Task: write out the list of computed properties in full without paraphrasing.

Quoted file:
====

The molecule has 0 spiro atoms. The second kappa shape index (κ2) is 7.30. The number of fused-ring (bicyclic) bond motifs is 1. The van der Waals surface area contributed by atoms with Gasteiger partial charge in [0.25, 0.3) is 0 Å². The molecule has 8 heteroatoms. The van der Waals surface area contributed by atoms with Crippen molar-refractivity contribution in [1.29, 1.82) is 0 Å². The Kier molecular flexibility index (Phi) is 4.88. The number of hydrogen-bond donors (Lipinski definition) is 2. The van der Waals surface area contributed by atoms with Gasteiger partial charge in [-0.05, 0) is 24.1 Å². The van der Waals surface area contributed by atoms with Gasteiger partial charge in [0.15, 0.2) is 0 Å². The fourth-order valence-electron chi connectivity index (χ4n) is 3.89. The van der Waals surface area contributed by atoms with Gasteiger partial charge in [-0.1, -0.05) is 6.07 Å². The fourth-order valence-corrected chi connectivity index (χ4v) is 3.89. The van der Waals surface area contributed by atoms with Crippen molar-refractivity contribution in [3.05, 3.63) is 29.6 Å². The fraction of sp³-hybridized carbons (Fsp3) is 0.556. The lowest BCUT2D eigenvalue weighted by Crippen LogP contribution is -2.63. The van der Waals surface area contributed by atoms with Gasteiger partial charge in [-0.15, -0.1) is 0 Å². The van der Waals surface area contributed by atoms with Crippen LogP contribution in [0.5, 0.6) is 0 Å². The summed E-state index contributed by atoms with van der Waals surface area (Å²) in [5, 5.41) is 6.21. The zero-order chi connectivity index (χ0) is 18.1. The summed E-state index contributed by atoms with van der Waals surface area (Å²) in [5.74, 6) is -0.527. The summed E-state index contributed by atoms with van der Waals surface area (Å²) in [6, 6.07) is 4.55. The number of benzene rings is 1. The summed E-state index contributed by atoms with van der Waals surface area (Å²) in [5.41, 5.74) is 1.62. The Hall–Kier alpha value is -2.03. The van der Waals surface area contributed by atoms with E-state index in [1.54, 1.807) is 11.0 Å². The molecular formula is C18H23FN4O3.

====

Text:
The molecule has 0 spiro atoms. The second kappa shape index (κ2) is 7.30. The number of fused-ring (bicyclic) bond motifs is 1. The van der Waals surface area contributed by atoms with Gasteiger partial charge in [0.25, 0.3) is 0 Å². The molecule has 8 heteroatoms. The van der Waals surface area contributed by atoms with Crippen molar-refractivity contribution in [1.29, 1.82) is 0 Å². The Kier molecular flexibility index (Phi) is 4.88. The number of hydrogen-bond donors (Lipinski definition) is 2. The van der Waals surface area contributed by atoms with Gasteiger partial charge in [-0.05, 0) is 24.1 Å². The van der Waals surface area contributed by atoms with Gasteiger partial charge in [0.15, 0.2) is 0 Å². The fourth-order valence-electron chi connectivity index (χ4n) is 3.89. The van der Waals surface area contributed by atoms with Gasteiger partial charge in [-0.1, -0.05) is 6.07 Å². The fourth-order valence-corrected chi connectivity index (χ4v) is 3.89. The van der Waals surface area contributed by atoms with Crippen molar-refractivity contribution in [3.05, 3.63) is 29.6 Å². The fraction of sp³-hybridized carbons (Fsp3) is 0.556. The lowest BCUT2D eigenvalue weighted by Crippen LogP contribution is -2.63. The van der Waals surface area contributed by atoms with Gasteiger partial charge in [-0.15, -0.1) is 0 Å². The van der Waals surface area contributed by atoms with Crippen LogP contribution in [0.5, 0.6) is 0 Å². The summed E-state index contributed by atoms with van der Waals surface area (Å²) in [5, 5.41) is 6.21. The zero-order chi connectivity index (χ0) is 18.1. The summed E-state index contributed by atoms with van der Waals surface area (Å²) in [5.74, 6) is -0.527. The summed E-state index contributed by atoms with van der Waals surface area (Å²) in [6, 6.07) is 4.55. The number of benzene rings is 1. The summed E-state index contributed by atoms with van der Waals surface area (Å²) in [5.41, 5.74) is 1.62. The Hall–Kier alpha value is -2.03. The van der Waals surface area contributed by atoms with E-state index in [1.54, 1.807) is 11.0 Å². The molecular formula is C18H23FN4O3.